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Complaint 13 of 20 in "Fault and No-Fault Issues"
Insurance Carrier: Geico
Our son was in a car accident while at Georgia Southern College on September 8, 2008. The other driver was cited by the police for the accident. The other driver has insurance with Geico. They have delayed doing anything because their client will not return phone calls or contact them. Our son was told that if the other driver did not contact Geico by yesterday (10/2) that they would accept the police report and pay the claim. Today, the adjuster told our son that Geico will only pay the claim at 80% because Geico determined that their driver was not completely at fault. How can Geico get away with making this determination, when only 1 person was cited for the accident? Thank you for your help and consideration.
Insurance Expert Answer:
I know how you feel. As a legal matter in MOST states to the extent that there is any contributory negligence on the part of driver 2, the amount driver 1, and thus his insurance company, is liable for is reduced proportionally. So if driver 1 was drunk but driver 2 was speeding, or driver 1 was speeding at 20 miles above the limit, and driver 2 was texting while driving, both drivers were negligent. If driver 1 was 80% at fault and driver 2 was 20%, driver 2 collects only 80%. (In some states ANY negligence on the part of driver 2 rules out ANY recovery. I have no idea what the laws are in the state in question.) The fact that driver 1 got a ticket and driver 2 did not is not proof of anything -- nor does it mean only driver 1 was at fault -- although tickets are used as a rule of thumb by insurance companies to assess likely responsibility. So while they have accepted primary responsibility, they want to limit the payment. They are not supposed to do that arbitrarily, and if they try it, you don't have to accept their offer. I have no idea what your son may have said to the police or claims investigator or what the facts were. (If he said "I was on the cell phone" or "I was texting" or "my windows were dirty" or "I didn't realize he didn't see me" or "I was blinded by sunlight" or has a lousy driving record, that would give them a basis to claim he was at least partially at fault.) Similarly, if there were 4 others in his car, that would lead me to think your son just may have been distracted. etc. etc.)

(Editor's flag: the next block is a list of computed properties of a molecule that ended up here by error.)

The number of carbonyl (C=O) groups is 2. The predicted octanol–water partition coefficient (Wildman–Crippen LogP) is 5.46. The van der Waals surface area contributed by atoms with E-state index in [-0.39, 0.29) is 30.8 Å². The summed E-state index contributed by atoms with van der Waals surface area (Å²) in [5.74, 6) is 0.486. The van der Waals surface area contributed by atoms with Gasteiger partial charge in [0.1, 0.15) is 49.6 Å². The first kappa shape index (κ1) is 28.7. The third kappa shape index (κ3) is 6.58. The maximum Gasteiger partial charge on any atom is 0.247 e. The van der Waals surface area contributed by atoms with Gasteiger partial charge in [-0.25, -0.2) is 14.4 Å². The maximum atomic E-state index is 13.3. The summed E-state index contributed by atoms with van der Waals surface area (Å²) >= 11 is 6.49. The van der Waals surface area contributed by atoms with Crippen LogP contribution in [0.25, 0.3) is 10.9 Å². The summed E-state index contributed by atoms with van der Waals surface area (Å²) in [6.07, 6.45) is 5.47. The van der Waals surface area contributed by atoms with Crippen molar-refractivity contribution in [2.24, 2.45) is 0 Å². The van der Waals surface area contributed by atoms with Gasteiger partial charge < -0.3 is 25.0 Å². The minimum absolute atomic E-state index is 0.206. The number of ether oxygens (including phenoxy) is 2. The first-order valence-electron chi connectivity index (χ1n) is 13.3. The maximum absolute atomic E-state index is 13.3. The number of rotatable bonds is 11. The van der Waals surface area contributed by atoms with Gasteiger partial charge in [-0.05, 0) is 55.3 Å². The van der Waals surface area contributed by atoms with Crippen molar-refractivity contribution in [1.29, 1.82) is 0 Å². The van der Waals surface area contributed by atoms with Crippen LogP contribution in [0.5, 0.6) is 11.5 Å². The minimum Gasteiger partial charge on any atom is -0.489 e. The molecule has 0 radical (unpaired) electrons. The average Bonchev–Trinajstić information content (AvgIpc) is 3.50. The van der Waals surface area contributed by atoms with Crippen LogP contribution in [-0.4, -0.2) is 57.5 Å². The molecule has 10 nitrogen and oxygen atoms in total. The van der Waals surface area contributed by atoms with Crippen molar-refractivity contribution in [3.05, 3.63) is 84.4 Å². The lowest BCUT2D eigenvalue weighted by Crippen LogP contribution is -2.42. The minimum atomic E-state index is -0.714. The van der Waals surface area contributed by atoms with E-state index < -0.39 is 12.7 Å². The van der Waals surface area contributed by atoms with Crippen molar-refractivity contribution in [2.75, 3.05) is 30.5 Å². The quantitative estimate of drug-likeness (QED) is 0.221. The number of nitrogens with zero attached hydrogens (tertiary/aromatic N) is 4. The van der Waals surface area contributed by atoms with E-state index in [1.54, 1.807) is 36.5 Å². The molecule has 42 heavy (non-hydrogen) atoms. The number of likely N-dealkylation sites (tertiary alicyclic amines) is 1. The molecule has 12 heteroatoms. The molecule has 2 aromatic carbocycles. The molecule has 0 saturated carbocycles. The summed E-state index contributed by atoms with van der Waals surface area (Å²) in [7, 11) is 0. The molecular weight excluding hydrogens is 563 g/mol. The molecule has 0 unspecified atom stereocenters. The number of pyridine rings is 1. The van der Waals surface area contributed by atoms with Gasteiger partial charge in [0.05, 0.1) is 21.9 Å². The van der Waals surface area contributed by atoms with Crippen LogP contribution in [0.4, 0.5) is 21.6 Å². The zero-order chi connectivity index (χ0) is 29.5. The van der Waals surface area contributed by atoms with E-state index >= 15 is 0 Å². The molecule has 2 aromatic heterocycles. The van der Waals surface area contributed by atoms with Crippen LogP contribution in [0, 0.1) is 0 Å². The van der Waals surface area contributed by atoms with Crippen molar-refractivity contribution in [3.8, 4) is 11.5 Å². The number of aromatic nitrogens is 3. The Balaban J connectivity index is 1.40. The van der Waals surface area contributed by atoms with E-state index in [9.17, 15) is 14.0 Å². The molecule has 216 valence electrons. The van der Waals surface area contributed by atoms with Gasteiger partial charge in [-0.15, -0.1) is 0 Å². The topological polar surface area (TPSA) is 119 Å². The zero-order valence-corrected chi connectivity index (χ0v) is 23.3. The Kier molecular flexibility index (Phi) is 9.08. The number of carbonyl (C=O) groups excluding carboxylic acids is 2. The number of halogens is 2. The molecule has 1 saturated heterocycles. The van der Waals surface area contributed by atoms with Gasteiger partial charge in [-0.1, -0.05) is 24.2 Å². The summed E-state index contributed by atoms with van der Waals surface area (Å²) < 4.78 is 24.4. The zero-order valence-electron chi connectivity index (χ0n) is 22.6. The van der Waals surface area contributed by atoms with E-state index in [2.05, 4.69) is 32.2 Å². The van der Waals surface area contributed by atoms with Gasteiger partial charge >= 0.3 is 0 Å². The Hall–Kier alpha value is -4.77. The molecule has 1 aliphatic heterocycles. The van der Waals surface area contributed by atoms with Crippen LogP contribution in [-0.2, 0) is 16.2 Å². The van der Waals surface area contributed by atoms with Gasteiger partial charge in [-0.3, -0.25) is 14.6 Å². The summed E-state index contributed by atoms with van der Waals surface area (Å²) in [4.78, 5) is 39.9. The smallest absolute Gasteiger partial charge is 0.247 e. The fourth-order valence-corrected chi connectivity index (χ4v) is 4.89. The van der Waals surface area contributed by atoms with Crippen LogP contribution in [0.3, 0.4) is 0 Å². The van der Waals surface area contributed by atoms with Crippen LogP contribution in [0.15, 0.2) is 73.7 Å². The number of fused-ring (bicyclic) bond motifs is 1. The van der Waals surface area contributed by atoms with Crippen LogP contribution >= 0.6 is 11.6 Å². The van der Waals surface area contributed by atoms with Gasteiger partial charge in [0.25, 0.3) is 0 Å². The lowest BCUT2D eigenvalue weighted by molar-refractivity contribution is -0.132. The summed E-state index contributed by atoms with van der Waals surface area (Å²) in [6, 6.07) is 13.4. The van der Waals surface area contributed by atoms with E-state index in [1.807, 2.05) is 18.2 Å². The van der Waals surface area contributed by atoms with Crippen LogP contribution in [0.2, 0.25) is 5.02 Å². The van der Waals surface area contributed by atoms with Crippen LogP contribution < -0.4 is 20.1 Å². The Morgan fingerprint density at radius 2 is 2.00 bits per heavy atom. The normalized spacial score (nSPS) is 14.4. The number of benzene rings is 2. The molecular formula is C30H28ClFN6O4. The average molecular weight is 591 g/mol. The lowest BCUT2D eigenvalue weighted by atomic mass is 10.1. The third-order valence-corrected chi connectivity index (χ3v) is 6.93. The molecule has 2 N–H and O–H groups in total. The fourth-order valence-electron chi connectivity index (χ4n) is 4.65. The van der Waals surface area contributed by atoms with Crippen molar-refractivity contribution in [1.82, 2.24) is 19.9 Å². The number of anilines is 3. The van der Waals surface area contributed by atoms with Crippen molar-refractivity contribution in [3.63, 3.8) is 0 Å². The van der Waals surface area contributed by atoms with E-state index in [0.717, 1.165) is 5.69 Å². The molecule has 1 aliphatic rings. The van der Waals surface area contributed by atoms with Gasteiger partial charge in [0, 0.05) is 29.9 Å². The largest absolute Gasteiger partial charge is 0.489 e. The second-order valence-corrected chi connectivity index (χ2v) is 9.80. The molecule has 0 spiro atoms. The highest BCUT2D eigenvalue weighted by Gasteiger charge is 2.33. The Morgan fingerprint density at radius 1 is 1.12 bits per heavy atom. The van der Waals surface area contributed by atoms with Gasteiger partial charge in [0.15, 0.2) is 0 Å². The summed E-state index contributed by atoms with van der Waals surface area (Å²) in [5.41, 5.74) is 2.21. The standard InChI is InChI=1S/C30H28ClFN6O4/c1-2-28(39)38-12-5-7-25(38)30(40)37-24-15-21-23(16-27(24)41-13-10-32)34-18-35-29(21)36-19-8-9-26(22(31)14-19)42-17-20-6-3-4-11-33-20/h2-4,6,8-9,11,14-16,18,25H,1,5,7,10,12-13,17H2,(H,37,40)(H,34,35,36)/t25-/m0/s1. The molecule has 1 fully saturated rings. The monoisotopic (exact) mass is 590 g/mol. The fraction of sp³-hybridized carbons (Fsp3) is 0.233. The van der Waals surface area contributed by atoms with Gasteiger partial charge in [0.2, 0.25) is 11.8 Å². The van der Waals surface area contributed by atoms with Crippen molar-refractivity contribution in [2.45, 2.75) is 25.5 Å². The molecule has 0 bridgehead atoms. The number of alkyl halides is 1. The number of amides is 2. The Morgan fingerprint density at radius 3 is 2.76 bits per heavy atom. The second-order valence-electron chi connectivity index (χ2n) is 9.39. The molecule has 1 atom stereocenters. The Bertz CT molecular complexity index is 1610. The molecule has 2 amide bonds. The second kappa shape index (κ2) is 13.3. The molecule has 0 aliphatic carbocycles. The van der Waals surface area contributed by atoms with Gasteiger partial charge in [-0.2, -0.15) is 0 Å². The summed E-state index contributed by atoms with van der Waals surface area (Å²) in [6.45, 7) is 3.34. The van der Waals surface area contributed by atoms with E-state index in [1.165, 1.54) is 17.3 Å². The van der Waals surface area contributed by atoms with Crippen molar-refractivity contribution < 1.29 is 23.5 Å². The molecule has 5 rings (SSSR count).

IF there was ANY personal injury resulting in medical treatment, loss of time from school or work, scarring, loss of function, etc. have your son see a lawyer. The property damage part of the case is often minor in comparison to the personal injury aspect. If not, and if you don't like the offer, you can always (until you accept payment) reject it and say "I am going to consult a lawyer." If they say "go ahead" you and your son could likely sue the other driver in small claims court; that sometimes gets the insurance company to up the offer, but on the other hand, sometimes it is VERY hard to prove the other driver was at fault and if they go to the trouble and expense in hiring a lawyer (rather than upping their offer -- most large insurance companies do not take kindly to threats and will spend $10 to save $1 in such cases) you may wind up with nothing if you can't prove your case -- which involves both fault and damages.